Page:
Breuer v. Social Security Administration Commissioner, No. 3:2018cv03113 - Document 15 (W.D. Ark. 2020)

Court Description: MEMORANDUM OPINION. Signed by Honorable Erin L. Wiedemann on January 27, 2020. (tg)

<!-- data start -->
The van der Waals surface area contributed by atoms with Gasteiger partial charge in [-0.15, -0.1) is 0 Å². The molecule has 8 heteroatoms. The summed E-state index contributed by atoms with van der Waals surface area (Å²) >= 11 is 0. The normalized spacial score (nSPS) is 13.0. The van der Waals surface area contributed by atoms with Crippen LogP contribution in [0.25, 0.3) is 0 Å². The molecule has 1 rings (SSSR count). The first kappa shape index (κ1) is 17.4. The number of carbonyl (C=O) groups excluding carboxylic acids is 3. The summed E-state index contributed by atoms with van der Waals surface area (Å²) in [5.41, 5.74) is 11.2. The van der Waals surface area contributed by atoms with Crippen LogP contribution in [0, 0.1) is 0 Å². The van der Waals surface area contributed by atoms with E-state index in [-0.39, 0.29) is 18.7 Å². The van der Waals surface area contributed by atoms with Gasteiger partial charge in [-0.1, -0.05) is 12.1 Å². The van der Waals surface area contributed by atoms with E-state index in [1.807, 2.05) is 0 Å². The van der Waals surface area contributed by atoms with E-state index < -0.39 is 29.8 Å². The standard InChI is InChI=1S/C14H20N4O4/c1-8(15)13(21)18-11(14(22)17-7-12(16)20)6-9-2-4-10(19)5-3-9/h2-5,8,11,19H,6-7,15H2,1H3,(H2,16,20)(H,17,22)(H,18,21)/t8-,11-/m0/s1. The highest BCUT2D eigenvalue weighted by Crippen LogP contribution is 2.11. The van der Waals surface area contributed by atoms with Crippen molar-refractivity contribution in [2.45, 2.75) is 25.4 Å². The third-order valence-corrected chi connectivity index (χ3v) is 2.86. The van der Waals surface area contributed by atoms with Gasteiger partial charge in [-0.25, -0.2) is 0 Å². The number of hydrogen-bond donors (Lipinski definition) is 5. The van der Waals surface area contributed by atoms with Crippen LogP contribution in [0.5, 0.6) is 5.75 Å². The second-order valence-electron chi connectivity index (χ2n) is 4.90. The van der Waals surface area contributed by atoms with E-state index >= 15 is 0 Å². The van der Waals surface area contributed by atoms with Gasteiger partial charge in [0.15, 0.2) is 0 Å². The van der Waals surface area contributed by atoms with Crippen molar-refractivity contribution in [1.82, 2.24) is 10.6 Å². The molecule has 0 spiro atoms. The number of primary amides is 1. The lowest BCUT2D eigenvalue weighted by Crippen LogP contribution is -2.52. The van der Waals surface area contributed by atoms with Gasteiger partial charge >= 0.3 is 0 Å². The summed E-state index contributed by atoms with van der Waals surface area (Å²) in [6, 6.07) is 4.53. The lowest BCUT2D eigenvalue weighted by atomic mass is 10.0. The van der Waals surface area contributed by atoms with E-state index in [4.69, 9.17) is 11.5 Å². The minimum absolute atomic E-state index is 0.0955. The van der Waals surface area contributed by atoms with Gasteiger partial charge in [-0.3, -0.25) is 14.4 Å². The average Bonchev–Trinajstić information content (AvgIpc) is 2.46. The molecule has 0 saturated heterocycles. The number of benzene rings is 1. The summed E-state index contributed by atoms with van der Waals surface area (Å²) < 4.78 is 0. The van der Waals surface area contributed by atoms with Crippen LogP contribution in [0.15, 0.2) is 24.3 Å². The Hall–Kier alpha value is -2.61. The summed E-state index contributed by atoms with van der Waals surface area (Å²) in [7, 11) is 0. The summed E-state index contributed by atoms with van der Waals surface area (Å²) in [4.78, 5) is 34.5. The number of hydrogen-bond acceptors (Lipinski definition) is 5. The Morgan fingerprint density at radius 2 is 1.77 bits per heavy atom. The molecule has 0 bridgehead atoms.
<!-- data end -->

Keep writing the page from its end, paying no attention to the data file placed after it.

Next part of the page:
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Breuer v. Social Security Administration Commissioner Doc. 15 IN THE UNITED STATES DISTRICT COURT WESTERN DISTRICT OF ARKANSAS HARRISON DIVISION ROGER A. BREUER PLAINTIFF v. CIVIL NO. 18-3113 ANDREW M. SAUL, 1 Commissioner Social Security Administration 0F DEFENDANT MEMORANDUM OPINION Plaintiff, Roger A. Breuer, protectively filed his applications for DIB and SSI on April 25, 2013, and May 6, 2013, respectively, alleging an inability to work since November 11, 2011, due to epilepsy, depression, a pain disorder, mild scoliosis, a disorder of written expression and borderline personality disorder. (Tr. 83, 228, 235). For DIB purposes, Plaintiff maintained insured status through December 31, 2012. (Tr. 506, 739). An administrative hearing was held on August 15, 2014, at which Plaintiff appeared with counsel and testified. (Tr. 28-53, 648-673). In a written decision dated April 2, 2015, the ALJ determined Plaintiff retained the residual functional capacity (RFC) to perform medium work with limitations. (Tr. 10-22, 579-591). The Appeals Council declined review of the ALJ’s decision on April 18, 2016. (Tr. 1-4, 597-600). Plaintiff appealed the ALJ’s decision to this Court. In a decision dated June 9, 2017, this Court remanded the case back to the Commissioner for further consideration of 1 Andrew M. Saul, has been appointed to serve as Commissioner of Social Security, and is substituted as Defendant, pursuant to Rule 25(d)(1) of the Federal Rules of Civil Procedure. 1 Plaintiff’s RFC and physical limitations. (Tr. 635-642). The Appeals Council vacated the ALJ's decision, and remanded Plaintiff's case back to the ALJ on August 3, 2017. (Tr. 643645). A supplemental administrative hearing was held on February 6, 2018. (Tr. 536-575). Plaintiff appeared with counsel and testified. By written decision dated August 20, 2018, the ALJ found that during the relevant time period, Plaintiff had an impairment or combination of impairments that were severe. (Tr. 508). Specifically, the ALJ found Plaintiff had the following severe impairments: a seizure disorder; mild scoliosis; a pain disorder; major depressive disorder, recurrent, moderate; and an alcohol use disorder, mild. However, after reviewing all of the evidence presented, the ALJ determined that Plaintiff’s impairments did not meet or equal the level of severity of any impairment listed in the Listing of Impairments found in Appendix I, Subpart P, Regulation No. 4. (Tr. 508). The ALJ found Plaintiff retained the RFC to: perform light work as defined in 20 CFR 404.1567(b) and 416.967(b) except the claimant must avoid all exposure to hazardous machinery and unprotected heights and is limited to jobs that do not require operation of a motor vehicle; the claimant is able to perform work where interpersonal contact is incidental to the work performed, where the complexity of tasks is learned and performed by rote, with few variables and little judgment, and where the supervision required is simple, direct, and concrete. (Tr. 510). With the help of a vocational expert, the ALJ determined Plaintiff could perform work as a can filling and closing machine tender, a compression molding machine tender and a collator operator. (Tr. 517, 569). Subsequently, Plaintiff filed this action. (Doc. 1). This case is before the undersigned pursuant to the consent of the parties. (Doc. 5). Both parties have filed appeal briefs, and the case is now ready for decision. (Docs. 13, 14). 2 This Court's role is to determine whether the Commissioner's findings are supported by substantial evidence on the record as a whole. Ramirez v. Barnhart, 292 F.3d 576, 583 (8th Cir. 2002). Substantial evidence is less than a preponderance but it is enough that a reasonable mind would find it adequate to support the Commissioner's decision. The ALJ's decision must be affirmed if the record contains substantial evidence to support it. Edwards v. Barnhart, 314 F.3d 964, 966 (8th Cir. 2003). As long as there is substantial evidence in the record that supports the Commissioner's decision, the Court may not reverse it simply because substantial evidence exists in the record that would have supported a contrary outcome, or because the Court would have decided the case differently. Haley v. Massanari, 258 F.3d 742, 747 (8th Cir. 2001). In other words, if after reviewing the record it is possible to draw two inconsistent positions from the evidence and one of those positions represents the findings of the ALJ, the decision of the ALJ must be affirmed. Young v. Apfel, 221 F.3d 1065, 1068 (8th Cir. 2000). The Court has reviewed the entire transcript and the parties’ briefs. For the reasons stated in the ALJ’s well-reasoned opinion and the Government’s brief, the Court finds Plaintiff’s arguments on appeal to be without merit and finds that the record as a whole reflects substantial evidence to support the ALJ’s decision. Accordingly, the ALJ’s decision is hereby summarily affirmed and Plaintiff’s Complaint is dismissed with prejudice. See Sledge v. Astrue, No. 08-0089, 2008 WL 4816675 (W.D. Mo. Oct. 31, 2008) (summarily affirming ALJ’s denial of disability benefits), aff’d, 364 Fed. Appx. 307 (8th Cir. 2010). DATED this 27th day of January 2020. /s/ Erin L. Wiedemann HON. ERIN L. WIEDEMANN UNITED STATES MAGISTRATE JUDGE 3